In my previous posts, I began to ask questions about how to find user voices in the archives. In my last post, I moved to a more direct discussion of sources from actual users — jazz musicians– and their relevance to social history methods. But I haven’t yet raised the bigger question: how did everyday users contribute to the historical record on cannabis use during the late nineteenth and early twentieth century? In another speculative exercise, using a combination of disparate source material, I will begin to lay out the foundation of an answer to this question. Further research in this area, connected to my dissertation project, will hopefully crystallize into a more workable hypothesis about casual marijuana use during this period.
Until recently, scholars dismissed evidence of widespread marijuana use before 1930. For the most part, this was motivated by the much larger and more politically relevant focus on alcohol prohibition and opiate regulation during the same period. Perhaps the most influential work on marijuana was written by legal scholars Bonnie and Whitebread; in 1970, they revisited the so-called “Anslinger thesis,” the argument that Harry J. Anslinger played an influential role in building the anti-marijuana consensus during the 1930s. Other scholars problematized the familiar gender, racial and class stereotypes about marijuana users.
But a failure to acknowledge a dedicated, though small-scale, marijuana-using community in large cities during the late-nineteenth and early-twentieth century leaves significant gaps in the story. I want to fill these gaps by looking a bit deeper into the marijuana-using community on its own terms, in order to provide a bit of context free from essentializing formulations. The earliest bits of evidence, shared elsewhere on Points, are from nineteenth century literary figures and medical practitioners in Europe and the United States.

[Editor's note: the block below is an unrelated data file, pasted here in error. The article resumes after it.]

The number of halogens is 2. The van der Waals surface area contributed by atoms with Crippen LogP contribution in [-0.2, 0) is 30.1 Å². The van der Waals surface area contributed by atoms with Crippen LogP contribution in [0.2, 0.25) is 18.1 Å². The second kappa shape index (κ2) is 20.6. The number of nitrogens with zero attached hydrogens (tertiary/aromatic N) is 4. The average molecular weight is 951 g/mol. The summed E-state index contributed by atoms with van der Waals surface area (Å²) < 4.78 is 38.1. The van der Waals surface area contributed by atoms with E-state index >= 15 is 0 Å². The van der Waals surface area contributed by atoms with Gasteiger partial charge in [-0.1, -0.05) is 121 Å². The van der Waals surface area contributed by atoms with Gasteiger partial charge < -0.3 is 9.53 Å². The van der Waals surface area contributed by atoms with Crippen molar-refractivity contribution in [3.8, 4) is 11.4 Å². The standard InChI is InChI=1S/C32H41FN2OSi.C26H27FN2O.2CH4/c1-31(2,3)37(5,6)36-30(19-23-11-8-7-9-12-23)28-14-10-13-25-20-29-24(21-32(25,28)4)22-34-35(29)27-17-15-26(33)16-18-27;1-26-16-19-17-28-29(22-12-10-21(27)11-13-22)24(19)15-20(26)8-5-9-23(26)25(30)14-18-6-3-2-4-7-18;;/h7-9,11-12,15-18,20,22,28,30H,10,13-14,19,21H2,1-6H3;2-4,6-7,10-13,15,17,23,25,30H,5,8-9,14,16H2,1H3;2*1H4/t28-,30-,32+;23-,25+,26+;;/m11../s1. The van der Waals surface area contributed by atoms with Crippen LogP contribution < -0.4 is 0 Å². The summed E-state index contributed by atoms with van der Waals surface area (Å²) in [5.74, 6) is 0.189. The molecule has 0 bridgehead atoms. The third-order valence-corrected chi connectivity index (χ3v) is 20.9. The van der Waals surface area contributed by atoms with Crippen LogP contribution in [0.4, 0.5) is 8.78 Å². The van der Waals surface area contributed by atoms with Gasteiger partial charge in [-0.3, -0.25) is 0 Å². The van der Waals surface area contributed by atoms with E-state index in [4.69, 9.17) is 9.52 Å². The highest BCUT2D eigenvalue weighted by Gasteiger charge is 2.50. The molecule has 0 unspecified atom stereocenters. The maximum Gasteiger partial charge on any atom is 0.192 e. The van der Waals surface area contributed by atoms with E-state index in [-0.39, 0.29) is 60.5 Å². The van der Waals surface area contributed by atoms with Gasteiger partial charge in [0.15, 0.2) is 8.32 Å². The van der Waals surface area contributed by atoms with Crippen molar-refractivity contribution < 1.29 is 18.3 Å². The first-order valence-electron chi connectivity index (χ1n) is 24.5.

Beyond these more esoteric descriptions of marijuana use, the published record also suggests that marijuana was a social drug and an illicit economy grew up around its use. Media sources offer a new perspective and avenues for analysis. Through careful critical readings of published sources, we can begin to see the marijuana-using community take shape. Authorities, media figures, and activists were all keen on stigmatizing some groups as likely candidates for marijuana peddlers. Patrols and beat reporters focused on street vendors, small groceries, and tenement dwellings, and on working-class African-American and Hispanic men.
Indeed, the majority of newspaper reports in the New York Times between 1922 and 1938 reinforced these stereotypes. But other areas of concern– particularly the behavior of military personnel and government workers (especially those in the Civilian Conservation Corps and Works Progress Administration) and fears about the safety of children– also crystallized media attention on a different type of marijuana using community, one more distinctly middle class and white. Several stories appeared about raids on homes operated by adult men and women and filled with youthful marijuana smokers, and about arrests of peddlers at CCC camps and Fort Dix. While the racial profile of other arrestees were emphasized in many stories, in these stories a racial profile was not mentioned– except to say that these operations were likely directed by organized crime, or due to the influence of racial others.
By recognizing these silences, it is possible to discover an entirely hidden marijuana using community, one much more diverse and open than previously assumed. To be fair, historians have acknowledged the existence of “tea-pads,” –spaces, often in private residences, in which marijuana was served to paying customers– in their works. Martin Booth devoted an small section of his history of marijuana to the tea pad, and Ernest Abel suggested that there may have been more tea pads than speakeasies at the height of Prohibition.